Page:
Not everyone wants the vintage style guitars (although the prices on the reissues strongly suggest that they’re the most desirable). But to pretend that Tokais are physically inferior products is laughable, and easily dismissed by any comparison of specifications or investigations of build-quality. It’s unfortunate that a lot of the “brand-name or die!” crowd don’t seem to have a good working knowledge of the brands they fiercely defend.

LC200
A Tokai LC200. Not a budget guitar – img src: kemper-amps.com

“Name-brand guitars have better resale value”

This is supposed to be the big gotcha for the Tokai haters. A Tokai is not a cheap guitar. So when you see one that sold new for R18,000 on sale for R11,000, and sit there for a few weeks, it looks like their resale is disastrous. But for this myth to stick, make sure you don’t look at the name-brand guitars.

A Gibson Les Paul Standard now sells for about R38,000 in the store. I know someone who bought one recently, used, for R22,000. This is the vaunted resale value of the name-brand guitars. A loss of R16,000 as compared to a loss of R9,000. People also get confused by the vintage instruments that have increased in value. But these are a specific era of guitars, and unlikely to be repeated. In real terms (adjusting for inflation), the used price of a mint name-brand guitar from 1985 still doesn’t match the new price, similarly adjusted.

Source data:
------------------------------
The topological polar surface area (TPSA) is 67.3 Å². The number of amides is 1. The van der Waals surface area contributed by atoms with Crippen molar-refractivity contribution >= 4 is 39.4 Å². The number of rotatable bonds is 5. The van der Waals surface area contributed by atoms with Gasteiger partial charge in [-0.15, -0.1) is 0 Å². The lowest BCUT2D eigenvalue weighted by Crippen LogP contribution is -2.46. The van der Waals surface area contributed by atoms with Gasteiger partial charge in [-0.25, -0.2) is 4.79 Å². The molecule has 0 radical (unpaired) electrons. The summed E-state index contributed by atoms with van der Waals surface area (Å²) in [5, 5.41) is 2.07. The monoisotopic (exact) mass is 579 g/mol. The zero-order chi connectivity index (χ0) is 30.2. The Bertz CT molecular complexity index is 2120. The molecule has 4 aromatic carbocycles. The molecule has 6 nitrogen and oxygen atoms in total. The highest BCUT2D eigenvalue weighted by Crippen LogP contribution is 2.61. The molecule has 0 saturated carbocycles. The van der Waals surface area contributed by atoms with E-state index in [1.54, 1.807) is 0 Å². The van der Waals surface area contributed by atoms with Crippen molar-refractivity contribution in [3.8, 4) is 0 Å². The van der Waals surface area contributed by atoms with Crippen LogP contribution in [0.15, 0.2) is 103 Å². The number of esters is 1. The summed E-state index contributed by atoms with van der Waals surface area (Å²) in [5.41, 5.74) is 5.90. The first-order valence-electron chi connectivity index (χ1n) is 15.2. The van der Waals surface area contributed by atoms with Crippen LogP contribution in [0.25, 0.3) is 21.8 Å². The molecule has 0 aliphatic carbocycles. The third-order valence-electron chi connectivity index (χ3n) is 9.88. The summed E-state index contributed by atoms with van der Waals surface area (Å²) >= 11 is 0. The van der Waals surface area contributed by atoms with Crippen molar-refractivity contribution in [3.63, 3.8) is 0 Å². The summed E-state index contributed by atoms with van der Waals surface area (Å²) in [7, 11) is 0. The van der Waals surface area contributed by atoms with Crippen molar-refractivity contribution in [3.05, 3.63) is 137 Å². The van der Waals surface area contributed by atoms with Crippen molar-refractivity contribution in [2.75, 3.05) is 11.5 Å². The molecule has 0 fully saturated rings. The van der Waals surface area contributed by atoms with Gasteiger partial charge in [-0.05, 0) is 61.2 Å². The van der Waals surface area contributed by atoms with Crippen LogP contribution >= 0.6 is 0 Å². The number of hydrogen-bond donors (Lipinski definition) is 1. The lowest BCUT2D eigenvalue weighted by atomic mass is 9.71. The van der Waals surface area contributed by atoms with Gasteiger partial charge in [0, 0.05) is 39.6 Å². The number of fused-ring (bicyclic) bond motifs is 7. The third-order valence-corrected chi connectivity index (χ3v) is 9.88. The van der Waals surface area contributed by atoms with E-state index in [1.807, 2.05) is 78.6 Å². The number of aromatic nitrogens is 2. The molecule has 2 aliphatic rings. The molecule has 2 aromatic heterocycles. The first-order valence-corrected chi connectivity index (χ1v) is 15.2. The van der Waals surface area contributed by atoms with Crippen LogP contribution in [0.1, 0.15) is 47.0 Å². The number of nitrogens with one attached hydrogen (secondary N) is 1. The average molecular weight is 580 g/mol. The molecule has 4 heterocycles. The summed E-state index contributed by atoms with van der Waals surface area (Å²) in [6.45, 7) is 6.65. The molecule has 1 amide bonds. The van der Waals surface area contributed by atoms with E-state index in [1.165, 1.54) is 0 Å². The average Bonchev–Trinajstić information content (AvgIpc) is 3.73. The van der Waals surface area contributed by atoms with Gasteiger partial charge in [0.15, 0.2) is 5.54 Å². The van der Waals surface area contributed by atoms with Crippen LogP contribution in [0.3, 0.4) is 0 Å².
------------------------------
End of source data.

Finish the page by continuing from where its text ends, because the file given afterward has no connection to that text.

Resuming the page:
When you take either a name-brand guitar, or a Tokai out of the shop, it’s value plummets. After that, the value is maintained pretty well against inflation. If you buy only used guitars, you are likely to sell them for what you paid for them plus inflation. Yes, naturally Tokais sometimes take longer to sell. They are less well-known and understood. For all that they cost much less than name-brand guitars, they are not budget instruments, and the economy is weak. But ultimately buyer and seller come together, just like for name brand guitars.

“The Tokai model numbers make no sense”

You got me there people. In Japan, it is typical to give a model number reflecting their list price. My LS150 had a list price of just under 150,000 Yen. Now, it’s a Tokai LS173. Same guitar. Same specs. All that’s changed is that the list price is now 173,000 Yen. ESP does the same thing (this well-respected company also makes clone guitars under three different brands at different pricing tiers: luxury Navigators, that cost the same as American custom shop guitars, and are essentially hand-made, mid-range Edwards, and budget Grassroots).